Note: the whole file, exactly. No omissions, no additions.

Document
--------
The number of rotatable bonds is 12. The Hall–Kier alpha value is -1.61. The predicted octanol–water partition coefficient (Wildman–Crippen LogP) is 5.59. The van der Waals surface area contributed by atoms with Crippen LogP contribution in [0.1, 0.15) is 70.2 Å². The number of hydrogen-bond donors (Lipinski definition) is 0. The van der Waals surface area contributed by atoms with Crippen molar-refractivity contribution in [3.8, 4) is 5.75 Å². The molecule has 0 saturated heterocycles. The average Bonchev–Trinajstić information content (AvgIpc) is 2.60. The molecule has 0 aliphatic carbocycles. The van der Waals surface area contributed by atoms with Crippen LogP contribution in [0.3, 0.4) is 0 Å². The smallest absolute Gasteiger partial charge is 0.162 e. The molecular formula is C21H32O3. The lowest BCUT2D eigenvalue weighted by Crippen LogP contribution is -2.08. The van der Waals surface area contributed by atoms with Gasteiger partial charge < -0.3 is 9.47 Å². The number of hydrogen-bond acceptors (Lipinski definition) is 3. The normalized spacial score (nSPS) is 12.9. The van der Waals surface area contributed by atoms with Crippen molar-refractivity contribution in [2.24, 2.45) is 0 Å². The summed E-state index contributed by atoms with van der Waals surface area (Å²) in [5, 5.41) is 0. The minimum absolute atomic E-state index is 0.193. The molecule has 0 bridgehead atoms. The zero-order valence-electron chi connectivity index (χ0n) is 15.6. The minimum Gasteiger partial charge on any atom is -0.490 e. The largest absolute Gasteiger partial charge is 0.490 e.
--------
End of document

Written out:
The number of rotatable bonds is 12. The Hall–Kier alpha value is -1.61. The predicted octanol–water partition coefficient (Wildman–Crippen LogP) is 5.59. The van der Waals surface area contributed by atoms with Crippen LogP contribution in [0.1, 0.15) is 70.2 Å². The number of hydrogen-bond donors (Lipinski definition) is 0. The van der Waals surface area contributed by atoms with Crippen molar-refractivity contribution in [3.8, 4) is 5.75 Å². The molecule has 0 saturated heterocycles. The average Bonchev–Trinajstić information content (AvgIpc) is 2.60. The molecule has 0 aliphatic carbocycles. The van der Waals surface area contributed by atoms with Crippen LogP contribution in [0.3, 0.4) is 0 Å². The smallest absolute Gasteiger partial charge is 0.162 e. The molecular formula is C21H32O3. The lowest BCUT2D eigenvalue weighted by Crippen LogP contribution is -2.08. The van der Waals surface area contributed by atoms with Gasteiger partial charge < -0.3 is 9.47 Å². The number of hydrogen-bond acceptors (Lipinski definition) is 3. The normalized spacial score (nSPS) is 12.9. The van der Waals surface area contributed by atoms with Crippen molar-refractivity contribution in [2.24, 2.45) is 0 Å². The summed E-state index contributed by atoms with van der Waals surface area (Å²) in [5, 5.41) is 0. The minimum absolute atomic E-state index is 0.193. The molecule has 0 bridgehead atoms. The zero-order valence-electron chi connectivity index (χ0n) is 15.6. The minimum Gasteiger partial charge on any atom is -0.490 e. The largest absolute Gasteiger partial charge is 0.490 e.